Posted by Questionmark on November 30, 2007, at 2:22:45
In reply to Re: Prozac in particular, posted by circusboy on November 15, 2007, at 11:18:06
Ok no the metabolite of fluoxetine is *not* duloxetine but norfluoxetine, as you said. And it appears that norfluoxetine is an SSRI as well, from what info i could find on it. I don't know where i ever got that it was duloxetine or that either was a selective NRI. I'm an IDiot. Sorry.
Oh but norfluoxetine does have a very long half-life. i was right about that at least.
That's interesting that atomoxetine binds to the kappa opioid receptor. I still don't think that's the primary reason, if at all, for its dysphoric qualities though. That's also apparently common with reboxetine (unless it has a kappa effect too), and i had similar feelings on Parnate, which has strong catecholaminergic properties.
> > Yeah, Prozac acts on the 5-HT2C receptor (as well), i'm pretty sure. But remember part of what could contribute to its anxiogenic and more or less stimulating type of effects is that its metabolite... duloxetine, i believe (as opposed to Prozac/fluoxetine)... is a NRI-- and one with a significantly long half-life, if i'm not mistaken.
> Duloxetine is Cybalta, right? The only major fluoxetine metabolite I know about is norfluoxetine... I hadn't heard that it was extra-sticky at the NE transporter. That's interesting.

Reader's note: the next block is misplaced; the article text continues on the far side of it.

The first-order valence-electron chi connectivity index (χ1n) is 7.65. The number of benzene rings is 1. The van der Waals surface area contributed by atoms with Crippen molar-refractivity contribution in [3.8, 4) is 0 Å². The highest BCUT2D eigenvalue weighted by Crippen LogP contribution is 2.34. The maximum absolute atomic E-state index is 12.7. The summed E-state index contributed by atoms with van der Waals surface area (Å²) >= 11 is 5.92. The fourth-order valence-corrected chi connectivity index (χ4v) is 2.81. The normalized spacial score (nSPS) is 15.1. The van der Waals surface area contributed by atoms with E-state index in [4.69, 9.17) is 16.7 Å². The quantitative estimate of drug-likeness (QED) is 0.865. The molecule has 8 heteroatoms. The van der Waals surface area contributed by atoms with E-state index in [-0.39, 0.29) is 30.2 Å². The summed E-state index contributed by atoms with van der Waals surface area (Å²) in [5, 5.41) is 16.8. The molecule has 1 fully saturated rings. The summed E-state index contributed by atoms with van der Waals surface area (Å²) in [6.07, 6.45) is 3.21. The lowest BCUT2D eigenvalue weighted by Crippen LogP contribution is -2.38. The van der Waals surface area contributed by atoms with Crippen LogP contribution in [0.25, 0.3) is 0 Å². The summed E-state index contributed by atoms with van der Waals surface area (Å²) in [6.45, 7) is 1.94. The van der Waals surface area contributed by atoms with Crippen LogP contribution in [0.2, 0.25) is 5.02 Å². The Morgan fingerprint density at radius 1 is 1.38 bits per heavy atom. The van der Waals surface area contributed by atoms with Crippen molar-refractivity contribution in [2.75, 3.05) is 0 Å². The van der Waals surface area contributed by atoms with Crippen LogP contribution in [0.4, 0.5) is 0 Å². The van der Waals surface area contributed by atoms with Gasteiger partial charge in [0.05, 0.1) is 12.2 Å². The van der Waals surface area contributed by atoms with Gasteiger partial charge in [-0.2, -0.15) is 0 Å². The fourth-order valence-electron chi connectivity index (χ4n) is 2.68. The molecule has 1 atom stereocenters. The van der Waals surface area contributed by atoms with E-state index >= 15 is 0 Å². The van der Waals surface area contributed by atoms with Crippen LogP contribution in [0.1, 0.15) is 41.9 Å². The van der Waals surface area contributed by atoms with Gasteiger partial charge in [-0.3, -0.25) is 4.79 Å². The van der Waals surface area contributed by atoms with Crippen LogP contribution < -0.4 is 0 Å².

> > Also, do you know, does it pretty much sound like overall consensus here that Zoloft does have qualities different enough than other SSRIs in a way that feels like a dopamine reuptake inhibiting effect? That would be interesting because, yeah, the experts seem to think that its effect on the DA transporter would be negligible in terms of subjective effects.
> I don't know if it's the consensus here, really. My comments along those lines are as much hope as fact. :) I remember sertraline feeling subjectively (in retrospect) dopaminergic when I took it 10 years ago... we'll see what it does for me this time. So far (less than 1 week at 25mg) it's MUCH better in the motivation/concentration/energy department than Lexapro (the last SSRI I took, 6 months ago) was. Either that or I'm getting a healthy placebo effect.
> > Also, does Strattera really act on the kappa opioid receptor? I never heard that. That's really interesting if so.
> Yep. Search pubmed for "atomoxetine kappa opioid" and it'll pop right up. (I recalled incorrectly -- it's actually an atomoxetine metabolite that has this action). Seems at least a possible mechanism for the crushing dysphoria Strattera caused in me and others. It also makes sense that it would be a metabolite, since the bad feelings didn't kick in for several days.